Grieving animal lovers across the country are coming forward blaming a popular pet drug for killing their dogs. Channel 2 Action News has uncovered several cases in Metro Atlanta.
"It's like a piece of your heart is being torn out," said dog owner Beth Timms from Gainesville.
Her dog, Gizmo, died after taking Trifexis. The once-a-month pill made by Elanco is a combination pill for heartworm, parasites and flea prevention. Elanco is the animal health division of pharmaceutical giant Eli Lilly.
Gizmo was a healthy 12-year-old mixed-breed. Shortly after taking Trifexis for the first time, she suffered lethargy, vertigo, seizures and a 106-degree temperature.
"We had to let her go. We had to have her put to sleep," Timms said. "I killed my dog."
Timms emailed consumer investigator Jim Strickland after finding a Facebook page titled "Trifexis Kills Dogs."
Owners from all over the country have posted on the page, blaming the drug for their dogs’ deaths.
The Facebook page led Strickland to a home in Sandy Springs, where a dog bowl still sits empty in the corner. The dog who once used it was a puppy named Bishop.
"He died. For no reason, no warning," said Bishop's owner Jenny Schmitt.
Bishop was a 16-week-old Vizsla, which is a Hungarian hunting dog. He was one of seven in a litter born in June from an American Kennel Club Grand Champion.
Three of Bishop's litter mates are thriving in Florida. A fourth is a healthy puppy living Buckhead. None of them has ever had Trifexis.
Bishop and the other two litter mates, named Tucker and Jade, each received their one and only dose of Trifexis in September. Bishop and Jade died within three weeks. Tucker died in six days. Veterinarians ruled they all died of heart inflammation.
"I think Eli Lillly and Elanco need to ask the broader question, 'Does this drug even need to be on the market?'" Schmitt said.
Elanco is headquartered outside of Indianapolis. Strickland went there to speak with one of Elanco's top veterinarians. Dr. Stephen Connell insisted Trfiexis is safe. He said he gives it to his own dogs.
Connell said Elanco has dispensed 50 million doses since Trifexis hit the market less than three years ago.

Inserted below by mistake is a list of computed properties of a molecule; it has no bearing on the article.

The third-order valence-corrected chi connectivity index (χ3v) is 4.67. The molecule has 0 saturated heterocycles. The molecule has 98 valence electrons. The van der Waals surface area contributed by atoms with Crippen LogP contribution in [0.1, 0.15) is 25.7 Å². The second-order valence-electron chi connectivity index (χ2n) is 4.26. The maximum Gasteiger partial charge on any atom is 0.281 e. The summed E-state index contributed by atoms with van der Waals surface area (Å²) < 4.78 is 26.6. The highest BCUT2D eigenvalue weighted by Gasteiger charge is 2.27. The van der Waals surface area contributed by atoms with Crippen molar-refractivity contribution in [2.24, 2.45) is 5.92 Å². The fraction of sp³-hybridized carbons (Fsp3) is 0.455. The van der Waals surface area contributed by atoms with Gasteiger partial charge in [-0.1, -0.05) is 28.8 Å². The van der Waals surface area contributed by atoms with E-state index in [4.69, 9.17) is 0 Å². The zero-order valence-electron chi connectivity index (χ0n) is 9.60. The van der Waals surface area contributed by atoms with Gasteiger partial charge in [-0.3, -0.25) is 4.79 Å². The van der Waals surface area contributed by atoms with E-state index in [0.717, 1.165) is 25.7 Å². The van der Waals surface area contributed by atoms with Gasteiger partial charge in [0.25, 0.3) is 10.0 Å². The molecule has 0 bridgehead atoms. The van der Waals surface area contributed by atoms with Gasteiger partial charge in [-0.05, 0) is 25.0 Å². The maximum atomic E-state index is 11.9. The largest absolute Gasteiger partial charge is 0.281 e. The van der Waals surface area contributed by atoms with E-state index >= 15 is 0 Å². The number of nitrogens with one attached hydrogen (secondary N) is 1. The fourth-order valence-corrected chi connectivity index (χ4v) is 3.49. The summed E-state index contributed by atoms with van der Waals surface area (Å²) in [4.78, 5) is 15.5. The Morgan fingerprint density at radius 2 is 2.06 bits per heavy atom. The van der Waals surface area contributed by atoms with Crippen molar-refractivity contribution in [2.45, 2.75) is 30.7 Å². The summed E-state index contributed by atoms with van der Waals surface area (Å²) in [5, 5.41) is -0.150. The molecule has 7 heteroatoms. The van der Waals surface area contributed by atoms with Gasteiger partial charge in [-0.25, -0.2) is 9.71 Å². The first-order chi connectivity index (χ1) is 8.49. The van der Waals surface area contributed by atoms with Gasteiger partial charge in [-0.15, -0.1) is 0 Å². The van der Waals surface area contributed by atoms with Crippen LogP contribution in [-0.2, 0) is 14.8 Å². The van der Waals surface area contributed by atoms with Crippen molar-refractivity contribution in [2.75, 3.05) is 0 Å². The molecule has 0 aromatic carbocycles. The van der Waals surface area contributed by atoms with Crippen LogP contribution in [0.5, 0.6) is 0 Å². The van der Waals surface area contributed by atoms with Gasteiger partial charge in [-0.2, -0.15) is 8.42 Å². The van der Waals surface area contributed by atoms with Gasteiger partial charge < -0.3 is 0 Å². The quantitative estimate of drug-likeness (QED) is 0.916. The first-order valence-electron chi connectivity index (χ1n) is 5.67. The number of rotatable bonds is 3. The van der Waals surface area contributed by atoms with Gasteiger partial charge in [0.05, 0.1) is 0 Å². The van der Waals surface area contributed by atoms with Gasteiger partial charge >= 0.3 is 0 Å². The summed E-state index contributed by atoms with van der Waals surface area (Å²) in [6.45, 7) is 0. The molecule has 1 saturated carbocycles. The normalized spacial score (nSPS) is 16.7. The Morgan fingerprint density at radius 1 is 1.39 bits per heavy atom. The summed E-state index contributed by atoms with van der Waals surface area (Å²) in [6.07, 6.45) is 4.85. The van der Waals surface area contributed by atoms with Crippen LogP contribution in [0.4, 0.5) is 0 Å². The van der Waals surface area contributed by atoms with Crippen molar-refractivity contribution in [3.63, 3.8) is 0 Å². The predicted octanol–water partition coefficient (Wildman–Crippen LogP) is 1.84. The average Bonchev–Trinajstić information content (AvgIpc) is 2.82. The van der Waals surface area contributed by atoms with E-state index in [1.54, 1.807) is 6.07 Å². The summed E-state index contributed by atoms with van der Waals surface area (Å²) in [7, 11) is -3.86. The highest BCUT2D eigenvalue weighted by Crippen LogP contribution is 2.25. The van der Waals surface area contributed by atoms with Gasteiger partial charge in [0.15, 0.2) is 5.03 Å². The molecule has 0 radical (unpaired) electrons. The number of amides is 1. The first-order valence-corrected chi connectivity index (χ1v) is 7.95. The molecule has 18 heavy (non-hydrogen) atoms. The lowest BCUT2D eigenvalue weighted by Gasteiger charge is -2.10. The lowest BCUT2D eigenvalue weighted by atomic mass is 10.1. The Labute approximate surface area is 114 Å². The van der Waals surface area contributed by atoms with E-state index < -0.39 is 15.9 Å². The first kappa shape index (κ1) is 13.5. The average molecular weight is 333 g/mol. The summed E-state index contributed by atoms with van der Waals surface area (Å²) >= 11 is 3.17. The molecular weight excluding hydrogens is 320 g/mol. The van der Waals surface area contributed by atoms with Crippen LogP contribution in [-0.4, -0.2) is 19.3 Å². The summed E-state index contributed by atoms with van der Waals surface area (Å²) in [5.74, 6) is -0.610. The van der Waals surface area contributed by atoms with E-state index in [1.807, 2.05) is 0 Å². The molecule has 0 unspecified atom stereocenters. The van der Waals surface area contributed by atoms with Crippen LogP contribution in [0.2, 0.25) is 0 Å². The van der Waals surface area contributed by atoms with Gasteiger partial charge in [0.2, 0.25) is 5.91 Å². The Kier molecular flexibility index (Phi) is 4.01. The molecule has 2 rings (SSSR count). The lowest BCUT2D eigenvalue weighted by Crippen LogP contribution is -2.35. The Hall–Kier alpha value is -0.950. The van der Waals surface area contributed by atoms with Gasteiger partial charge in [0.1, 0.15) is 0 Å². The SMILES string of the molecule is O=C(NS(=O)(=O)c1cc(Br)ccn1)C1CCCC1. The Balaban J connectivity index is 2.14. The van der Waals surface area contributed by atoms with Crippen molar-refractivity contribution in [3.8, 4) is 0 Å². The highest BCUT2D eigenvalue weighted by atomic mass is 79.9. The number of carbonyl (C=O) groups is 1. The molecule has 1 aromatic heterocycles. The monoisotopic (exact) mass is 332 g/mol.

"We don't like the fact that it has killed any dogs. But with any pharmaceutical product, we understand that the very rare sensitivities, allergic events -- those types of things are going to happen," Connell said.
Elanco's spokesman later said Connell didn't mean to say the company doesn't like that Trifexis killed any dogs, but rather the company doesn't like hearing reports of any deaths.
Strickland got the numbers on reports about Trifexis made to the Food and Drug Administration. The latest figures are as of April 2013.
Pet owners have filed 2200 reports of the drug causing their dogs to vomit. There are 600 cases of lethargy, and 31 reports of dog deaths. That's about one per month since the drug hit the market.
The warning on the Trifexis box states mild side effects. Connell admitted to Strickland that the company has gotten reports of dogs suffering seizures, but Elanco has found no link to any dog deaths.
A University of Georgia Veterinary School pathology report on Bishop's death stated a bacterial infection likely caused the dog's heart failure. It ruled his symptoms were not typical of drug toxicity.
Trifexis contains two drugs, spinosad and milbemycin.
"The spinosad is from the United States. The milbemycin is sourced from China" said Connell.
He added their Chinese supplier has had multiple inspections and is a non-issue.
He also addressed the deaths of the puppies.
"It is our opinion that there are other factors involved in this case," Connel said.
Bishop's owner doesn't believe that.
"The three puppies that all died within the same week, all had Trifexis, all around the same time," Schmitt said. "It's a heck of a coincidence."